SU vibration scientists help make sense of mechanical shudders on polar vessel

Jorisna Bonthuys

Prof Annie Bekker on the deck of the SA Agulhas II during the Endurance22 expedition. | Photo by James-John Matthee

Prof Anriëtte (Annie) Bekker, a vibration science expert at Stellenbosch University (SU), is willing to brave harsh conditions in pursuit of new knowledge.

Her interest lies in how data from mechanical sensors and engineering models on board a polar vessel can help seafarers make more informed decisions towards safer ship operations.

Bekker is fascinated, for instance, by what engineers could learn from the way a vessel shudders in the icy Southern Ocean during a wreck hunt. More specifically, she marvels at the sound on such a vessel and gets excited about the research opportunities they offer.

Bekker holds the Gibela Engineering Research Chair in SU’s Department of Mechanical and Mechatronic Engineering. After joining the department in 2011, she became its first female professor in 2020, and today also heads up its Sound and Vibration Research Group (SVRG).

Over the last decade, Bekker and members of the SVRG have investigated noise and vibration in the shipping and engineering industry. Their work now includes rotor and structural dynamics, and a role in the operational deployment of digital twin technology. (Put simply, a digital twin is a virtual replica of a physical object, process, or person that can be used to simulate their behaviour to support decisions through information.)

Prof Annie Bekker (right), with students Christof van Zijl (middle) and the late James-John Matthee (left) during ice fieldwork on the 2019 Weddell Sea Expedition. | Photo by Harry Luyt

High waves hit the bow of the SA Agulhas II | Photo by Karl Pferdekamper

SA Agulhas II docked in sea ice, while scientists are searching for the wreck of the Endurance. | Photo by Prof Annie Bekker

SA Agulhas II leaves Cape Town harbour for the Weddell Sea in the Antarctic. | Photo by Prof Annie Bekker

Wired for sound

Bekker discovered her passion for the vibration of structures as a third-year student in mechanical engineering. At the time, she was a student in Prof Wikus van Niekerk’s vibration and noise class. Now the dean of the faculty, Van Niekerk fuelled her interest in vibration science. But her fascination with sound started much earlier, as a young girl growing up in Benoni.

Her parents, a mechanical engineer and a doctor, are passionate about engines and classical music, and instilled a similar interest in sound in Bekker and her two brothers. “In the mornings, my father drove us to school in what can be described as a daily vehicle performance test, which sparked my interest in the topic. In the evenings, I practised playing my violin with my mother, who plays the piano.

“Music, like engineering, is a science of precision; it has rules,” she says. “But the sequence of notes can change in character in the skilled hands of a musician. Mechanical forces — be it the pressure of fingers on piano keys, or waves crashing onto a ship’s hull — give rise to vibrations, some of which are transmitted to the air and experienced as sound. I am curious about the nuances that give sound a special quality and the science that allows us to pinpoint these qualities.”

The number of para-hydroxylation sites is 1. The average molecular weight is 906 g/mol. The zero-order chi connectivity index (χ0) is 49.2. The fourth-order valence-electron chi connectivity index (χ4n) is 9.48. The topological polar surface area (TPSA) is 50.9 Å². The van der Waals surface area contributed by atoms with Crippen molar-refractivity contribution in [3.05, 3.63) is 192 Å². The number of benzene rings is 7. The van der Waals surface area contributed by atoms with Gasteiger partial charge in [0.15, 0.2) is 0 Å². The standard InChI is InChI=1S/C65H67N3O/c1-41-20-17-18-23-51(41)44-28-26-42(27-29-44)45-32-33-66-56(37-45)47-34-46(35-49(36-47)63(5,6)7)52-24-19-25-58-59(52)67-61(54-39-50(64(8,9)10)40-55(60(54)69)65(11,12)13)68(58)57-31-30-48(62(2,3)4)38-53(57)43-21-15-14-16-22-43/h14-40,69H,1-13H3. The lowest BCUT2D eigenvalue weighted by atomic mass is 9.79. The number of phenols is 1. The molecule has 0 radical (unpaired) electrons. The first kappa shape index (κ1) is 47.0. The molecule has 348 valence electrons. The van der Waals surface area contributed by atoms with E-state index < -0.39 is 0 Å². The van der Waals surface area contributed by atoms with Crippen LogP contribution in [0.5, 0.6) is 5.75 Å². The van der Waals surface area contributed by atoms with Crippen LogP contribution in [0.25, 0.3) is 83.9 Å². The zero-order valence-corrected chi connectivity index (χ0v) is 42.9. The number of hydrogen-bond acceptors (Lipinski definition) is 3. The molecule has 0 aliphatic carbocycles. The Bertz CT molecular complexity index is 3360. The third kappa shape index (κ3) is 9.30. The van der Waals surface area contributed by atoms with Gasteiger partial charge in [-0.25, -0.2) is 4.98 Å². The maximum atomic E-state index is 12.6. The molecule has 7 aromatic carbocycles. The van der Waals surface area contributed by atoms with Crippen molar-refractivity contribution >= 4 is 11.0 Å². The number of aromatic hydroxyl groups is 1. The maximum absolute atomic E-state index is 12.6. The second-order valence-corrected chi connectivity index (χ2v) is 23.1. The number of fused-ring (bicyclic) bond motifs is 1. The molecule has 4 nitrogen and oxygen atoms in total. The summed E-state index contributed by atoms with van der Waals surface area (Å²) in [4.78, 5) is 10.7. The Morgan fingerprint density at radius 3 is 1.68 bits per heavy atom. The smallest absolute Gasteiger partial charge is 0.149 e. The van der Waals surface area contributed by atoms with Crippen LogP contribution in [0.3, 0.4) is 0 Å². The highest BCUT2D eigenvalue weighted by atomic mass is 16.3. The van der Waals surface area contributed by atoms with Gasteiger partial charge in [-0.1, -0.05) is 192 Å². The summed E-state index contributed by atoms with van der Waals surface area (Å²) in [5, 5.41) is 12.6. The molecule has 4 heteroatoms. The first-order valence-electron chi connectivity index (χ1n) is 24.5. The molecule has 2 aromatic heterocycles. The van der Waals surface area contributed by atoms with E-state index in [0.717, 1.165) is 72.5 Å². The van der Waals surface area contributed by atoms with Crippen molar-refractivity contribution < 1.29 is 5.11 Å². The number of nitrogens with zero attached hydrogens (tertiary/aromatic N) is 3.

For Bekker, the versatile field of engineering has served as a springboard for her diverse research into topics such as dynamic seat comfort in automobiles (for Ford Motor Company) and the prediction of bone fractures in occupants of vehicles caught in landmine blasts (for Armscor).

She also worked on the noise and psychoacoustic responses that ‘compose’ a positive driving experience for buyers in the emerging electrical car market during Optimal Energy’s development of the Joule vehicle, South Africa’s first electric car. “I spent a lot of time sticking sensors on vehicles and listening to their sounds in the office,” Bekker says. Although the Joule was never commercialised, the project rewarded her with valuable experience, propelling her career into new directions.

She has led multi-sensor measurement campaigns on the heavy mobile equipment fleet for Richards Bay Minerals, as well as on polar vessels. Her work now centres around the vibration of machinery and structures.

Master’s student James-John Mathee, checking instrumentation on the SA Agulhas II portside propulsion shaft. | Photo by Prof Annie Bekker

A shaker excites the structural responses of a prototype electric motor stator (and housing) for an experimental modal analysis test. Such a test determines the problematic speeds where the motor will whine if it is installed in an electric car. | Photo by Andrew Wade

Research aboard a polar vessel

Over the last decade, Bekker and 34 of her students and collaborators have benefited from exposure to scientific work on the aforementioned SA Agulhas II — Africa’s only polar supply and research vessel, which offers unique research opportunities for scientists. Built in Finland, this vessel is one of the world’s largest and most modern research ships, able to break through metre-thick ice while making her way at five knots.

In particular, Bekker and her students have focused on how the vibration of this vessel, caused by ice and waves, impacts its hull structure and propulsion system, as well as the humans on board.

Doing research on a working polar vessel of this kind requires researchers to go the extra mile, Bekker says. “Such effort is totally worth it, though, given the opportunity to do cutting-edge research. I believe this project fosters grit in our graduates, which makes them offer something unique to the workplace.”

Antarctica is the coldest, driest, and windiest place on the planet. Recent studies focused on this continent and the Southern Ocean have provided crucial insights into our changing world.